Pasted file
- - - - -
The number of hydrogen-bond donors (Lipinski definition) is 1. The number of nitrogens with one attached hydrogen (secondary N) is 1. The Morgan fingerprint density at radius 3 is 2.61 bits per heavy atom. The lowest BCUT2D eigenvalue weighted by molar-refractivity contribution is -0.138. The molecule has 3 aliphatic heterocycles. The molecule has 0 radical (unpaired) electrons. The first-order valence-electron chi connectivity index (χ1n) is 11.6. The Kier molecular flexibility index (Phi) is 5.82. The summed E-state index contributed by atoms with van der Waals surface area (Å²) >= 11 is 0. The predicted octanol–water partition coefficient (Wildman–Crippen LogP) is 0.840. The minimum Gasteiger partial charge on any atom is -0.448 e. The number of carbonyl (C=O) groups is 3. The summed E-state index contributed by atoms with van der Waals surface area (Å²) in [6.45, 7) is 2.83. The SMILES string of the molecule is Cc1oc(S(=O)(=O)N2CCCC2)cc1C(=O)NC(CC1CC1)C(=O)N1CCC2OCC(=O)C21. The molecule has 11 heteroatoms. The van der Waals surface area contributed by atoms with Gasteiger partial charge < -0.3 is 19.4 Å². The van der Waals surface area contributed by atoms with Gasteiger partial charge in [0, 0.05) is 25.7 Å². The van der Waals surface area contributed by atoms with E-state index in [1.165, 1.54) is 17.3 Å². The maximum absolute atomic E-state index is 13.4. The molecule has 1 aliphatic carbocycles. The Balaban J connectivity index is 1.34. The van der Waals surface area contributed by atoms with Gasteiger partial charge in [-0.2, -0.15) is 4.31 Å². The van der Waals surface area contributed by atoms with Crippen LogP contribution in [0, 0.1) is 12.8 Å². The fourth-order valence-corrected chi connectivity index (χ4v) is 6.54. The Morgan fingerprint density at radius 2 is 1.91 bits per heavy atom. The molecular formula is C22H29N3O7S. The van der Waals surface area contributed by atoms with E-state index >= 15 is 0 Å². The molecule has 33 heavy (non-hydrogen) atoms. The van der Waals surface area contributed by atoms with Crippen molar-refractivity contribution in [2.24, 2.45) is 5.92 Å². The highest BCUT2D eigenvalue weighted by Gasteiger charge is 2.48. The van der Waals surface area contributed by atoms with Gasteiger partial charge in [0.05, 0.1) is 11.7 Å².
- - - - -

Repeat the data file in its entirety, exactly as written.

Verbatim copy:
The number of hydrogen-bond donors (Lipinski definition) is 1. The number of nitrogens with one attached hydrogen (secondary N) is 1. The Morgan fingerprint density at radius 3 is 2.61 bits per heavy atom. The lowest BCUT2D eigenvalue weighted by molar-refractivity contribution is -0.138. The molecule has 3 aliphatic heterocycles. The molecule has 0 radical (unpaired) electrons. The first-order valence-electron chi connectivity index (χ1n) is 11.6. The Kier molecular flexibility index (Phi) is 5.82. The summed E-state index contributed by atoms with van der Waals surface area (Å²) >= 11 is 0. The predicted octanol–water partition coefficient (Wildman–Crippen LogP) is 0.840. The minimum Gasteiger partial charge on any atom is -0.448 e. The number of carbonyl (C=O) groups is 3. The summed E-state index contributed by atoms with van der Waals surface area (Å²) in [6.45, 7) is 2.83. The SMILES string of the molecule is Cc1oc(S(=O)(=O)N2CCCC2)cc1C(=O)NC(CC1CC1)C(=O)N1CCC2OCC(=O)C21. The molecule has 11 heteroatoms. The van der Waals surface area contributed by atoms with Gasteiger partial charge < -0.3 is 19.4 Å². The van der Waals surface area contributed by atoms with Gasteiger partial charge in [0, 0.05) is 25.7 Å². The van der Waals surface area contributed by atoms with E-state index in [1.165, 1.54) is 17.3 Å². The maximum absolute atomic E-state index is 13.4. The molecule has 1 aliphatic carbocycles. The Balaban J connectivity index is 1.34. The van der Waals surface area contributed by atoms with Gasteiger partial charge in [-0.2, -0.15) is 4.31 Å². The van der Waals surface area contributed by atoms with Crippen LogP contribution in [0, 0.1) is 12.8 Å². The fourth-order valence-corrected chi connectivity index (χ4v) is 6.54. The Morgan fingerprint density at radius 2 is 1.91 bits per heavy atom. The molecular formula is C22H29N3O7S. The van der Waals surface area contributed by atoms with E-state index >= 15 is 0 Å². The molecule has 33 heavy (non-hydrogen) atoms. The van der Waals surface area contributed by atoms with Crippen molar-refractivity contribution in [2.24, 2.45) is 5.92 Å². The highest BCUT2D eigenvalue weighted by Gasteiger charge is 2.48. The van der Waals surface area contributed by atoms with Gasteiger partial charge in [0.05, 0.1) is 11.7 Å².